DOT to add stop signs to intersection, site of 22 crashes
Posted January 5, 2021 6:33 p.m. EST
Updated January 5, 2021 7:35 p.m. EST
Mount Olive, N.C. — An intersection that has seen two fatal crashes in the last six months has been approved by the state Department of Transportation for a stop sign. But the fix comes too late for a Wayne County woman who died there last month, just around the corner from home.
Amanda Thomas was on her way home from work, traveling on N.C. Highway 55, turning left onto Kelly Springs Road when another vehicle illegally passed her and T-boned her in the intersection, killing her.
Amanda Thomas’ husband, Ricky Thomas, and their 13-year-old daughter Alana will never forget the night she died.
"I wanted to get to my wife, but they wouldn’t let me get to her. I just broke down crying and passed out," he said.
The driver was charged in the crash, but Ricky Thomas thinks the lack of a stoplight at the intersection also played a role in her death.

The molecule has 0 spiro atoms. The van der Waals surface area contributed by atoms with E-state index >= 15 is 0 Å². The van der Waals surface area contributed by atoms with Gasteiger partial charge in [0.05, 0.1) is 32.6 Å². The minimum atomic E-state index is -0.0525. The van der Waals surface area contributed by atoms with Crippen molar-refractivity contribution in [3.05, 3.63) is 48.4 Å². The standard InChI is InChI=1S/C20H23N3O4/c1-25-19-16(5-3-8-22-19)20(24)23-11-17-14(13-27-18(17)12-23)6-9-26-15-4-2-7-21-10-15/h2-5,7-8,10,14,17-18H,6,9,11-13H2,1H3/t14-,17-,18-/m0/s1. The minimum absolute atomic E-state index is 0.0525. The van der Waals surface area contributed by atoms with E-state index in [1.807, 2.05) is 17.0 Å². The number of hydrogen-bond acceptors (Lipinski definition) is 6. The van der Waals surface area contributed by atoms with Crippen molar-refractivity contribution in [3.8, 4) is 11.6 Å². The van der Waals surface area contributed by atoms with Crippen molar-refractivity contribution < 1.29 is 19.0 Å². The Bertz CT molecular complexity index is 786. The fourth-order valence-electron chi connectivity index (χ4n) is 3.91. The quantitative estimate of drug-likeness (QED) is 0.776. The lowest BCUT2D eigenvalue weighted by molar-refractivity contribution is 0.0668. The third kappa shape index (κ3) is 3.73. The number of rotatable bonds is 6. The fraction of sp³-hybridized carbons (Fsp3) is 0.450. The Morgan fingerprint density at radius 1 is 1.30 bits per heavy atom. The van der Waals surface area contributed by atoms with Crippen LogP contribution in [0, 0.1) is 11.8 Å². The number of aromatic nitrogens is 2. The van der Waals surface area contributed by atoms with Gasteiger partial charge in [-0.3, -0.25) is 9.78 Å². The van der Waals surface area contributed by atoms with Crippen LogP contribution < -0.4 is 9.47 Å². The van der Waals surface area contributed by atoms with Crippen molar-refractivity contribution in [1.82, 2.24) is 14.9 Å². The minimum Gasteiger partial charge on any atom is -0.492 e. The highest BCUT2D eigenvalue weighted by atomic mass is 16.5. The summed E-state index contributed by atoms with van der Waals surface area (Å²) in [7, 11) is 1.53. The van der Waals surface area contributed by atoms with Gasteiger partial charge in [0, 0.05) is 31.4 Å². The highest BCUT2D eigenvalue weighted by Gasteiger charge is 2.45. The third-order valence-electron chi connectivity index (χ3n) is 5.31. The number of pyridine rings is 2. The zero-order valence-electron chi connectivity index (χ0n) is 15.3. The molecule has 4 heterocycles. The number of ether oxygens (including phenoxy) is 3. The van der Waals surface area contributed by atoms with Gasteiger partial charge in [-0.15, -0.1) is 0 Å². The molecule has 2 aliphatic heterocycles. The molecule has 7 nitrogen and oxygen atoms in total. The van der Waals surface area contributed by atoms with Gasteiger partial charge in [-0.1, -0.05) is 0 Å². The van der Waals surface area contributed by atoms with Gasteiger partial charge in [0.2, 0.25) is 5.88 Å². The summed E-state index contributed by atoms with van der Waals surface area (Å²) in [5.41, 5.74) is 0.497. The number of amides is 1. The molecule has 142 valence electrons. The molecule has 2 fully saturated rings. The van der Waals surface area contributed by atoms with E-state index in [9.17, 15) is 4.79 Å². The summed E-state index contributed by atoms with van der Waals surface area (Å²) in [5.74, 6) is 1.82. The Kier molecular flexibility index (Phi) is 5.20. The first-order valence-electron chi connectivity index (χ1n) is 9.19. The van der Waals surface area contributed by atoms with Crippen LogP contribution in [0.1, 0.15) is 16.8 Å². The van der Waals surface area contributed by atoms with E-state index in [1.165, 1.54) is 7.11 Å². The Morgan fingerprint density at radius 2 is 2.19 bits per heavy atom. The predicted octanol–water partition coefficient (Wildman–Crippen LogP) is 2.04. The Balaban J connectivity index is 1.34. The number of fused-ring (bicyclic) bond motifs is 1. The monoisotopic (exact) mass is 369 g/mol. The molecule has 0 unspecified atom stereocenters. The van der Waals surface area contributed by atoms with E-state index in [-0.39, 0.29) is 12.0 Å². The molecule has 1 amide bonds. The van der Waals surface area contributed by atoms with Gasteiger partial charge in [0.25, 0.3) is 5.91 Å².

"There have been a lot of accidents there," he said. The family lived just a quarter mile from the crash site.
Andrew Barksdale, spokesman for the North Carolina Department of Transportation said, "Trying to reduce fatal crashes is, you know, obviously a really big priority for us."
The department was already investigating the intersection when Amanda Thomas died.
NCDOT investigators studied 22 crashes at the intersection and recommended changing it from a two-way stop to a four-way stop.
"We can reduce serious crashes or even fatality crashes by about over 70%," Barksdale said.
Ricky Thomas thinks that stop signs don't go far enough and that a stoplight is needed.
"If you can put stoplights everywhere else, why you can’t put one here and save people’s lives," he wonders.
In addition to the two new stop signs, there will be signs with flashing warning lights on both sides of N.C. 55 a few hundred feet from the intersection letting drivers know everyone must stop.
The project is estimated to cost $40,000. Pending approval of the funding, the signs are expected to go up sometime this spring.